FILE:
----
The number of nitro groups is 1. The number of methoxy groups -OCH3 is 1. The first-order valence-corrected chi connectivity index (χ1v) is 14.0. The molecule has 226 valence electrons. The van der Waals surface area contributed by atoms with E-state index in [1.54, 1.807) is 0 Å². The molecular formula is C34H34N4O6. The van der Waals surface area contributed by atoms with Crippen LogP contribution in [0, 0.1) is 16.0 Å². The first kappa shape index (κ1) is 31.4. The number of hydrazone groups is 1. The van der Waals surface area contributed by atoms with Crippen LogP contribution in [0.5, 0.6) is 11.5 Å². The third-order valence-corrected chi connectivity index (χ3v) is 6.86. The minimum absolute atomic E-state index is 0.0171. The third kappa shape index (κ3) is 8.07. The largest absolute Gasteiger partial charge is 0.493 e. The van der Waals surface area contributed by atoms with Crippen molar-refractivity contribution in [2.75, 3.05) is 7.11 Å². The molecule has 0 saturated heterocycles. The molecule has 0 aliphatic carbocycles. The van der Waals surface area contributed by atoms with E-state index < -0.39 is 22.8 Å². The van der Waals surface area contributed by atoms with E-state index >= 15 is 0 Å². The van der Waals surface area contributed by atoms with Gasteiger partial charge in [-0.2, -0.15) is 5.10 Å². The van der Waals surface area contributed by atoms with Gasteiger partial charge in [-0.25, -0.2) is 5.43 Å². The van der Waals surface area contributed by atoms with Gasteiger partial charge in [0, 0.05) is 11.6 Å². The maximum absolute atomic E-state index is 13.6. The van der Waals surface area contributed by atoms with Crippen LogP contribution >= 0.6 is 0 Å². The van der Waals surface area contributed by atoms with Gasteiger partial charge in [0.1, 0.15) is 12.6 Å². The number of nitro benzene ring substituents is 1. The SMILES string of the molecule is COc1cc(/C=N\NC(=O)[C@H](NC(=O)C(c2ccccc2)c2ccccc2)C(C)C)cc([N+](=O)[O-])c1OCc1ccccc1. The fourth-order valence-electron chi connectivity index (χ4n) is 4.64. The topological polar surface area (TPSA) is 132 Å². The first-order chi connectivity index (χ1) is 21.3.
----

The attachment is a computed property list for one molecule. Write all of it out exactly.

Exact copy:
The number of nitro groups is 1. The number of methoxy groups -OCH3 is 1. The first-order valence-corrected chi connectivity index (χ1v) is 14.0. The molecule has 226 valence electrons. The van der Waals surface area contributed by atoms with E-state index in [1.54, 1.807) is 0 Å². The molecular formula is C34H34N4O6. The van der Waals surface area contributed by atoms with Crippen LogP contribution in [0, 0.1) is 16.0 Å². The first kappa shape index (κ1) is 31.4. The number of hydrazone groups is 1. The van der Waals surface area contributed by atoms with Crippen LogP contribution in [0.5, 0.6) is 11.5 Å². The third-order valence-corrected chi connectivity index (χ3v) is 6.86. The minimum absolute atomic E-state index is 0.0171. The third kappa shape index (κ3) is 8.07. The largest absolute Gasteiger partial charge is 0.493 e. The van der Waals surface area contributed by atoms with Crippen molar-refractivity contribution in [2.75, 3.05) is 7.11 Å². The molecule has 0 saturated heterocycles. The molecule has 0 aliphatic carbocycles. The van der Waals surface area contributed by atoms with E-state index < -0.39 is 22.8 Å². The van der Waals surface area contributed by atoms with E-state index >= 15 is 0 Å². The van der Waals surface area contributed by atoms with Gasteiger partial charge in [-0.2, -0.15) is 5.10 Å². The van der Waals surface area contributed by atoms with Gasteiger partial charge in [-0.25, -0.2) is 5.43 Å². The van der Waals surface area contributed by atoms with Gasteiger partial charge in [0, 0.05) is 11.6 Å². The maximum absolute atomic E-state index is 13.6. The van der Waals surface area contributed by atoms with Crippen LogP contribution >= 0.6 is 0 Å². The van der Waals surface area contributed by atoms with Gasteiger partial charge in [0.1, 0.15) is 12.6 Å². The number of nitro benzene ring substituents is 1. The SMILES string of the molecule is COc1cc(/C=N\NC(=O)[C@H](NC(=O)C(c2ccccc2)c2ccccc2)C(C)C)cc([N+](=O)[O-])c1OCc1ccccc1. The fourth-order valence-electron chi connectivity index (χ4n) is 4.64. The topological polar surface area (TPSA) is 132 Å². The first-order chi connectivity index (χ1) is 21.3.